Modeling the dissemination of mammography in the United States.
ABSTRACT This paper presents a methodology for piecing together disparate data sources to obtain a comprehensive model for the use of mammography screening in the US population for the years 1975-2000.
Two aspects of mammography usage, the age that a woman receives her first mammography and the interval between subsequent mammograms, are modeled separately. The initial dissemination of mammography is based on cross-sectional self report data from national surveys and the interval length between screening exams is fit using longitudinal mammography registry data.
The two aspects of mammography usage are combined to simulate screening histories for individual women that are representative of the US population. Simulated mammography patterns for the years 1994-2000 were found to be similar to observed screening patterns from the state level mammography registry for Vermont.
The model presented gives insight into screening practices over time and provides an alternative public health measure for screening usage in the US population. The comprehensive description of mammography use from its introduction represents an important first step to understanding the impact of mammography on breast cancer incidence and mortality.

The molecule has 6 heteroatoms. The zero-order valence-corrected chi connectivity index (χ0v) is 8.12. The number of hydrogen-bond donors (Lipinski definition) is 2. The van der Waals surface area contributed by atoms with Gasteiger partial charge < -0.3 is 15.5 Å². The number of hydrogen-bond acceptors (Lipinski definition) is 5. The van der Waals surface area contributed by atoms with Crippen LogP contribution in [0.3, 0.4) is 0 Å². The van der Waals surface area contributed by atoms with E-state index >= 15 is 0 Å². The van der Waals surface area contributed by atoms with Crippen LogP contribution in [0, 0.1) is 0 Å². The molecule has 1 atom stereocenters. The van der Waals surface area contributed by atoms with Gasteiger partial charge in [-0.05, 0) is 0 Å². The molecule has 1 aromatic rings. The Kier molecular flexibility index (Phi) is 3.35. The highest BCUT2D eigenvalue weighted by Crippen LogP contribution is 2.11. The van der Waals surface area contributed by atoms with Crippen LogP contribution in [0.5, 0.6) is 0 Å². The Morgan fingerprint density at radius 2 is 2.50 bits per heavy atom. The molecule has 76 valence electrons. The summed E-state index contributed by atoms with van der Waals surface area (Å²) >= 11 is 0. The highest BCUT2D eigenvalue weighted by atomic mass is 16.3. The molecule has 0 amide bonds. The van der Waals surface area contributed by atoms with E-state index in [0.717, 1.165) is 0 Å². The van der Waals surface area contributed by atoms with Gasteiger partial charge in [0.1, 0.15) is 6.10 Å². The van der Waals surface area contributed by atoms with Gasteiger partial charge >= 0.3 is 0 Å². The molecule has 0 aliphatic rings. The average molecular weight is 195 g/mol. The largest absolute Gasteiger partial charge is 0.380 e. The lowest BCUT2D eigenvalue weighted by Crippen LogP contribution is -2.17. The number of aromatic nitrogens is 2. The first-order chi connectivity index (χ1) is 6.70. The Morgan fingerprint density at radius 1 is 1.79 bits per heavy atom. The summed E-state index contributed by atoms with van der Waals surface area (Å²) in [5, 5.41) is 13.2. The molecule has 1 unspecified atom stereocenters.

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ABSTRACT: To present common language for defining adherence of infrequent yet repeated health behaviors. We illustrate methodological and conceptual issues using human papillomavirus (HPV) vaccination and screening mammography study data as examples. Adherence rates of infrequent, repeated behaviors varied widely depending on how adherence was defined and measured. We advocate use of 3 standard definitions of adherence: initiation of behavior (initiation), adherence to most recent opportunity (on-schedule), and timely adherence across multiple opportunities (maintenance or completion). The proposed framework has cross-cutting implications for research and practice. Standardizing adherence metrics may facilitate comparisons across studies of health behaviors practiced at infrequent yet repeated intervals.American journal of health behavior 01/2010; 34(6):669-79. DOI:10.5993/AJHB.34.6.4 · 1.31 Impact Factor
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ABSTRACT: Breast cancer in women is a major health problem: each year, more than 1 million new cases are diagnosed worldwide. One in 8 women will be confronted with breast cancer during her lifetime. The objective of this review is to present an overview of the epide-miology of breast cancer i.e. the incidence and mortality rate of breast cancer. In other words, how often does breast cancer occur and how often it is lethal? The geographi-cal variation and the evolution over time are discussed -are we now doing better than 10 or 20 years ago? Possible ways of preventing breast cancer are also presented.